Emotional Infidelity: A Woman’s Perspective (2024)

Even though most people think that men are more likely to cheat, that’s not what the Center for Researching & Understanding Sexual Health (CRUSH) found in their "Pulling the Covers Back: Why Do We Cheat?" report. While 53 percent of men cheated on one romantic partner in their lifetime, 55 percent of women did the same. In other words, there was no statistically significant difference between genders regarding cheating.

Emotional Infidelity: A Woman’s Perspective (1)

Person contemplating divorce after finding out about an emotional affair.

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Infidelity, of course, comes in many forms. Many affairs may end in a sexual relationship, but they don’t always start there. Furthermore, some affairs never make it to physical intimacy. They begin and end with emotional infidelity, which is engaging in emotional closeness with someone other than your partner in ways that violate your relationship boundaries.

Emotional infidelity looks different for each relationship, but here are some signs:

  • Flirting
  • Sharing secrets and private information that you would/should only share with your partner (e.g., what you argue about, what you aren’t getting from your current relationship)
  • Daydreaming about what it would be like to be in a romantic relationship with the other person
  • Having sexually explicit conversations (e.g., sexting, sending revealing/nude photos, having phone/video sex)

Carter et al. (2021) found that 73 percent of women endorsed flirting as one of the two top cheating behaviors (the top cheating behavior was kissing).

Buss (2013) found that men and women experience jealousy when they find out their partners cheated. Still, the type of cheating yielded different responses. Men experience stronger jealous feelings when the infidelity is sexual, whereas women experience stronger jealousy when emotional infidelity is involved.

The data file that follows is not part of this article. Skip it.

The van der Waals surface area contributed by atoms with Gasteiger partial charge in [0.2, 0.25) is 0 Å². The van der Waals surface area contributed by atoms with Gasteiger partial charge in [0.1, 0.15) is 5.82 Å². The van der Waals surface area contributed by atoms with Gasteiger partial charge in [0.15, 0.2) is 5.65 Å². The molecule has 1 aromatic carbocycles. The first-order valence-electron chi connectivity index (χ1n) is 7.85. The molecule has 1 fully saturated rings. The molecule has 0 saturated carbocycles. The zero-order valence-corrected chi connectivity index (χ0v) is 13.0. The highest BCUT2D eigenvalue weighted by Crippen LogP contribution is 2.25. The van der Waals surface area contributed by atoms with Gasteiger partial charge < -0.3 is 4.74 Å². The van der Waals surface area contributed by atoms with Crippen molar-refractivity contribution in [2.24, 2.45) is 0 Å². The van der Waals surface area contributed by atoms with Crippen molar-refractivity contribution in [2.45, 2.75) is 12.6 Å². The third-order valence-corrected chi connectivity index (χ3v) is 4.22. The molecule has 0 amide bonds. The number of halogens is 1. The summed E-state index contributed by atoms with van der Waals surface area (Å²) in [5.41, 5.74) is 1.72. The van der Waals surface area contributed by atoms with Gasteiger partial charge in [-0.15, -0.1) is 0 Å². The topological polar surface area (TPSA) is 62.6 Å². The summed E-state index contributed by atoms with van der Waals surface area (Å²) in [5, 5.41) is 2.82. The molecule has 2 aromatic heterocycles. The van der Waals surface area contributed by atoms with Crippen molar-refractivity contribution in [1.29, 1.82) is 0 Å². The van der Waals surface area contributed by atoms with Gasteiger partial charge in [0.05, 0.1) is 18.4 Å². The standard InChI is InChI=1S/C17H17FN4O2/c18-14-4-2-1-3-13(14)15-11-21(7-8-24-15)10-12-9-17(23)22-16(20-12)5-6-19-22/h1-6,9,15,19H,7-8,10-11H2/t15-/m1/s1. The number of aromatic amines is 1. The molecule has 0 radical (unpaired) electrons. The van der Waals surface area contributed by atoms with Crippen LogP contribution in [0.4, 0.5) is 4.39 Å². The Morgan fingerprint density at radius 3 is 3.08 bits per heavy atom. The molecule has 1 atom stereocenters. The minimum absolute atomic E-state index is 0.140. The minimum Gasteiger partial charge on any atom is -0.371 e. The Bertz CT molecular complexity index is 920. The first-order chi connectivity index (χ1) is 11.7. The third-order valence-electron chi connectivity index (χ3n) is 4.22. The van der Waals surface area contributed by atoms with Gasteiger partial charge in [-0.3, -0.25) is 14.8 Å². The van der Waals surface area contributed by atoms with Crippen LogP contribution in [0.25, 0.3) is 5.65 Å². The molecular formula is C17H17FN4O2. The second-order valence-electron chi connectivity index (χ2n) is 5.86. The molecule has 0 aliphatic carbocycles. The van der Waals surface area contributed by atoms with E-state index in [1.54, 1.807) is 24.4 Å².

Why Women Have Emotional Affairs

One of the driving factors in why women cheat is because they have an emotional void. Carol,* 62, from Tacoma, WA, shared that verbal abuse and sexual infidelity were hallmarks of her first marriage. Her emotional affair began organically with someone who was kind and listened to her.

Laneise, 32, from Chesapeake, VA, had similar reasons. Her father was dying, and her husband was emotionally disconnected from her family (specifically her mother who needed help caring for her father) and their children. Despite begging for support, he didn’t offer what she needed, and she connected with a co-worker who “was there for me while I grieved and my husband was not.”

Of course, there are other reasons women have emotional affairs, like retaliation—getting back at their partner who has already admitted to or been caught having an affair. Some women cite a lack of emotional maturity and the need for attention as the primary reasons for their emotional affairs. While it is much less common, some people cheat simply because the opportunity is there.